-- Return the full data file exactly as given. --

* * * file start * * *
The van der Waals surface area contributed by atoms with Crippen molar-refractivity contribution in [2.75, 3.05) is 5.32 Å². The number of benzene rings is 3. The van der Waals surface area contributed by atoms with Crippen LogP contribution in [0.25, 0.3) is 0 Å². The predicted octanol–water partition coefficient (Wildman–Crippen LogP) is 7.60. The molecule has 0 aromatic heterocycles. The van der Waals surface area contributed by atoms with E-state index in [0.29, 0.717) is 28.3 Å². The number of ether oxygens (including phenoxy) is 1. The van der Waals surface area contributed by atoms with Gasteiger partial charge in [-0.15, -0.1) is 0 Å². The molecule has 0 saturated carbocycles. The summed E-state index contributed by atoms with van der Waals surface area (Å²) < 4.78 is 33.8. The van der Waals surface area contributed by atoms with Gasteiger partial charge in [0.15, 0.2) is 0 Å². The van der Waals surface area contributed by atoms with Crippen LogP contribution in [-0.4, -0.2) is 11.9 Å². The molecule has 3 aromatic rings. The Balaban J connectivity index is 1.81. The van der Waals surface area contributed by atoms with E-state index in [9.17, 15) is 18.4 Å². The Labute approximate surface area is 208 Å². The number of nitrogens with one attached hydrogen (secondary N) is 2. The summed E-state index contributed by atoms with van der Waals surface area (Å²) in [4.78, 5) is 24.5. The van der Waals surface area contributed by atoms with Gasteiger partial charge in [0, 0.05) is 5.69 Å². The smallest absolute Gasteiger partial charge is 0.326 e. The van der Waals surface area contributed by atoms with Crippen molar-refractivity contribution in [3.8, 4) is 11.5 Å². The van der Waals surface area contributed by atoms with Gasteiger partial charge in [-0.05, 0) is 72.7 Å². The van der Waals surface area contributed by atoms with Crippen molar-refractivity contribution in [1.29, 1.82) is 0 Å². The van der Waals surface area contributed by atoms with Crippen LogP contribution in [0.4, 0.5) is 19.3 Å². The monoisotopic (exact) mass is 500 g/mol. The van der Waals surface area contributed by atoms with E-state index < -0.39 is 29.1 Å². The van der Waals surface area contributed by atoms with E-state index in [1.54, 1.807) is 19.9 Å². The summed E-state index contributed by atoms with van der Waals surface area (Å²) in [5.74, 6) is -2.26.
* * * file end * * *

The van der Waals surface area contributed by atoms with Crippen molar-refractivity contribution in [2.75, 3.05) is 5.32 Å². The number of benzene rings is 3. The van der Waals surface area contributed by atoms with Crippen LogP contribution in [0.25, 0.3) is 0 Å². The predicted octanol–water partition coefficient (Wildman–Crippen LogP) is 7.60. The molecule has 0 aromatic heterocycles. The van der Waals surface area contributed by atoms with E-state index in [0.29, 0.717) is 28.3 Å². The number of ether oxygens (including phenoxy) is 1. The van der Waals surface area contributed by atoms with Gasteiger partial charge in [-0.15, -0.1) is 0 Å². The molecule has 0 saturated carbocycles. The summed E-state index contributed by atoms with van der Waals surface area (Å²) < 4.78 is 33.8. The van der Waals surface area contributed by atoms with Gasteiger partial charge in [0.15, 0.2) is 0 Å². The van der Waals surface area contributed by atoms with Crippen LogP contribution in [-0.4, -0.2) is 11.9 Å². The molecule has 3 aromatic rings. The Balaban J connectivity index is 1.81. The van der Waals surface area contributed by atoms with E-state index in [9.17, 15) is 18.4 Å². The Labute approximate surface area is 208 Å². The number of nitrogens with one attached hydrogen (secondary N) is 2. The summed E-state index contributed by atoms with van der Waals surface area (Å²) in [4.78, 5) is 24.5. The van der Waals surface area contributed by atoms with Gasteiger partial charge in [0, 0.05) is 5.69 Å². The smallest absolute Gasteiger partial charge is 0.326 e. The van der Waals surface area contributed by atoms with Crippen molar-refractivity contribution in [3.8, 4) is 11.5 Å². The van der Waals surface area contributed by atoms with Gasteiger partial charge in [-0.05, 0) is 72.7 Å². The van der Waals surface area contributed by atoms with Crippen molar-refractivity contribution in [1.29, 1.82) is 0 Å². The van der Waals surface area contributed by atoms with Crippen LogP contribution in [0.4, 0.5) is 19.3 Å². The monoisotopic (exact) mass is 500 g/mol. The van der Waals surface area contributed by atoms with E-state index < -0.39 is 29.1 Å². The van der Waals surface area contributed by atoms with E-state index in [1.54, 1.807) is 19.9 Å². The summed E-state index contributed by atoms with van der Waals surface area (Å²) in [5.74, 6) is -2.26.